“I’m saving for different stages of my son’s life and he knows what each of those investments are and what they are for,” said Dineo Tsamela, founder of The Piggie Banker. “He gets excited because he can see what that money means for him – that he will have access to a really great education and that he will have some financial security. He appreciates that money is not just about what it can get you now.”

Msibi said that it’s also important to teach children the impact of the choices they make. She used the example of a child who wanted a new iPhone, but his parents offered him the choice of having them invest that money instead.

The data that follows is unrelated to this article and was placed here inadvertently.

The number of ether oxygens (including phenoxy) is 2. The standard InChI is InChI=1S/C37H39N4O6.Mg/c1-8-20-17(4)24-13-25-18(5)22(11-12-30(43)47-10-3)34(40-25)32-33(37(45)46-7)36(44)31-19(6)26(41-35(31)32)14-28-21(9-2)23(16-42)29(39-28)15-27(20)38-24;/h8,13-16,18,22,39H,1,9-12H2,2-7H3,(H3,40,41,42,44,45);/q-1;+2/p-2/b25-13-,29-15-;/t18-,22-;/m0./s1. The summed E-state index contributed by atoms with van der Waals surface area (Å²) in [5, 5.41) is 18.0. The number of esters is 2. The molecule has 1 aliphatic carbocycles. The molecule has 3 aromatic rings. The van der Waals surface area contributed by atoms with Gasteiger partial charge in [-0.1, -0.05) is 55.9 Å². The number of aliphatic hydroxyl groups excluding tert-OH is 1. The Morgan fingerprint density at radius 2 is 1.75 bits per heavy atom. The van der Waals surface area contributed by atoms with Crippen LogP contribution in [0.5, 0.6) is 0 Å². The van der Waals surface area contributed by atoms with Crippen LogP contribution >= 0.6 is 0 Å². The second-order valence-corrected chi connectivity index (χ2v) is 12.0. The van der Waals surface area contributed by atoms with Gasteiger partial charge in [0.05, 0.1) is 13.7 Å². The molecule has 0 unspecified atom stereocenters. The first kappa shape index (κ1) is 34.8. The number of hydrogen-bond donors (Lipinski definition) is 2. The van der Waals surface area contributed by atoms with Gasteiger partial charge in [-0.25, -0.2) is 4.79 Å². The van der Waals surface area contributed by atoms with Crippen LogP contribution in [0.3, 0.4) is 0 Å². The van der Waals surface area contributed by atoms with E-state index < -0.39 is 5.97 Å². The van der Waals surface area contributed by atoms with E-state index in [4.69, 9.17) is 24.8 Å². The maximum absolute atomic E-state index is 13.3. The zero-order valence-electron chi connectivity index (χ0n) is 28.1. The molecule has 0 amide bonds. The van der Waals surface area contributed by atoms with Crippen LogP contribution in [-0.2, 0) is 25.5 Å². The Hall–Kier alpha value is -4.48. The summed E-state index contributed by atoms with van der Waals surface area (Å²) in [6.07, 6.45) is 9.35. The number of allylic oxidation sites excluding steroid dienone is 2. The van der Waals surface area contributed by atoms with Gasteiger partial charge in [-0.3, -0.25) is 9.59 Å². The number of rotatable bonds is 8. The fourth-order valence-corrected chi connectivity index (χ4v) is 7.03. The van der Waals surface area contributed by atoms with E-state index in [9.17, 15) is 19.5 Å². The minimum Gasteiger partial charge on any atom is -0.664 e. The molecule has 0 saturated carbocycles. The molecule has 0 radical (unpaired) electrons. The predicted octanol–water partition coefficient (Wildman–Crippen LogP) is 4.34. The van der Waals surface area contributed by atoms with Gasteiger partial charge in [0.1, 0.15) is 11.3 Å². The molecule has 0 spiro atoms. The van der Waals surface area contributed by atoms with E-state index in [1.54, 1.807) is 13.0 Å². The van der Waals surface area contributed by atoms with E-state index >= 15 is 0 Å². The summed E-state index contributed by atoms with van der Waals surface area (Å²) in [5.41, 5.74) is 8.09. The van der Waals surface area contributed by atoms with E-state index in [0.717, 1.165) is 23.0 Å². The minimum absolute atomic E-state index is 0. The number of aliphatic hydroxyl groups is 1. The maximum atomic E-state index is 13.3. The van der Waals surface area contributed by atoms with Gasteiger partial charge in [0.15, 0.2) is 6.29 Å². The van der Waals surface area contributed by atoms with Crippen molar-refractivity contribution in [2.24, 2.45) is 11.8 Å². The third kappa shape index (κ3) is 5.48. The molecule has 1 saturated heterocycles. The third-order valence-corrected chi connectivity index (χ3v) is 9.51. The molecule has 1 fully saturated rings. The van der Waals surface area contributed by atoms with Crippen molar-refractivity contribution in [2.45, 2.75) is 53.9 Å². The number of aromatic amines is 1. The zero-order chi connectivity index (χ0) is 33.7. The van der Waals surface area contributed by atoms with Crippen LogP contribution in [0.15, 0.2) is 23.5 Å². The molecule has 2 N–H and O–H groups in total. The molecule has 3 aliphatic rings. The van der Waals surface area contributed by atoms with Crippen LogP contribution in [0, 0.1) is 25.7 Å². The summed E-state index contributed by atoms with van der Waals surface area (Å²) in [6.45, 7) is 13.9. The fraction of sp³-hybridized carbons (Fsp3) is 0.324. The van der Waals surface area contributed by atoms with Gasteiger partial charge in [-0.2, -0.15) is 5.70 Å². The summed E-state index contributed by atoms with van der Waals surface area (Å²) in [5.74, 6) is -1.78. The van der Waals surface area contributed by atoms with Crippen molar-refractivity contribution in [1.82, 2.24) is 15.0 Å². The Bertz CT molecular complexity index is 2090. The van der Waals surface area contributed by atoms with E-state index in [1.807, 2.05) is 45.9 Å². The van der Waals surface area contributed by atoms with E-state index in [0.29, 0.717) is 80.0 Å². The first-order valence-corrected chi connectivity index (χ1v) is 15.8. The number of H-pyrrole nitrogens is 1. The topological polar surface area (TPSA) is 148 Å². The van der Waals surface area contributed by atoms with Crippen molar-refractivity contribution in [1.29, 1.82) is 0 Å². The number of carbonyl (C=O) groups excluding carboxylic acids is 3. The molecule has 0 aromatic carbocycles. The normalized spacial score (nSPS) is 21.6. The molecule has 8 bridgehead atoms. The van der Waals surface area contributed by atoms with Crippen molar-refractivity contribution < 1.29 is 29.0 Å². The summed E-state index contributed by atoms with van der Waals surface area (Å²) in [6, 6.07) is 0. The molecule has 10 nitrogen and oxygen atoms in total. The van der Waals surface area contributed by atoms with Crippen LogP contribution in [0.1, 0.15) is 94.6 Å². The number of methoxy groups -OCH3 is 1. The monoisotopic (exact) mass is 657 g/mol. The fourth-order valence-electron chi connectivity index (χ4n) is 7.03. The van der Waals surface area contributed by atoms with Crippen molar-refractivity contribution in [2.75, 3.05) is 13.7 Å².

“The value of an iPhone in one year or two years diminishes,” said Msibi. “But if your child rather invested that R10 000, it could make a huge financial difference later in life if you give it 40 or 50 years to grow.”

It is also crucial that parents instil a sense of where money comes from.

“You have to teach them the value of work,” said Tsamela. “It’s very important for children to understand that money doesn’t just happen – that there are things you have to do for it to come in.”

Are financial services companies missing the point of savings month

July is savings month in South Africa. This is an initiative that is meant to encourage us all to be more serious about putting away money for our futures.

The premise is obvious. South Africa’s savings rate is abysmal and we need to do something to fix that.

However, many of the messages coming from financial services companies this year have not focused on the country’s savings habits. They have rather been about our spending habits.